• Power Presenter RE: Turns your computer screen into a digital whiteboard/blackboard and works with Microsoft PowerPoint.
  • Office Ink: Allows you to create digital signatures to instantly sign your name.
  • MyScript: An easy-to-use handwriting recognition program for transferring written notes to electronic format.

Keep in mind that Photoshop Elements 5.0 only comes with the CyberPad if you purchase the package that includes Elements … which is $30 extra.

Pen and Tablet Performance

The resolution and data rate of the CyberPad and pen work perfectly for recording a digital copy of your notes. After you write on a piece of paper placed over the CyberPad and export your digital copy to a computer you will instantly see a very accurate copy of your written text.

With resolution and data rates (1,024 LPI, 160 PPS) which are sub-par compared to graphic tablets from Wacom (5,000+ LPI, 200+ PPS) graphics performance was predictably less smooth and precise than we hoped. That said, the Wacom tablet that comes closest to the CyberPad’s 8.5" x 11" form factor (the Wacom Intuos3, 9×12) costs $450 … while the CyberPad only costs $230 (or less at most retail stores).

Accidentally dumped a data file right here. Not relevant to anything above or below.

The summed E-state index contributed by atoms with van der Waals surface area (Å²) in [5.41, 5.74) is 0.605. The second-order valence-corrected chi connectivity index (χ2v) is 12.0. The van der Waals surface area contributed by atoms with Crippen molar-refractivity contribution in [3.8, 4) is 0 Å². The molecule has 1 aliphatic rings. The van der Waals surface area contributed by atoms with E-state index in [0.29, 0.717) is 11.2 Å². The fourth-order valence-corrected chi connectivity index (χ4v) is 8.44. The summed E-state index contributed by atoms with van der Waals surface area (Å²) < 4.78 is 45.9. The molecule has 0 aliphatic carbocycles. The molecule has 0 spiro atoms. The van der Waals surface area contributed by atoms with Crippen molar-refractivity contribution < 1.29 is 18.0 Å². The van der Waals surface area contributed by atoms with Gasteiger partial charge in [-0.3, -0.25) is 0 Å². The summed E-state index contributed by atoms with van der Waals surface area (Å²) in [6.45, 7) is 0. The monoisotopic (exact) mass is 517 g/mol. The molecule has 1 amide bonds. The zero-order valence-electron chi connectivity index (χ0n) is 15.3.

Given the huge cost savings, it’s easy to forgive some performance limitations. The CyberPad tracks quickly with minimal lag that only becomes obvious when moving the pen back and forth rapidly. Unlike more expensive Wacom tablets, the Adesso CyberPad appears to have only two distinguishable levels of pressure sensitivity. This means pressure sensitive functions in both Photoshop and Corel Painter don’t perform exactly as expected. You can either move the pen around the image or you can press down and apply a brush, but the brush intensity doesn’t change as you apply more pressure.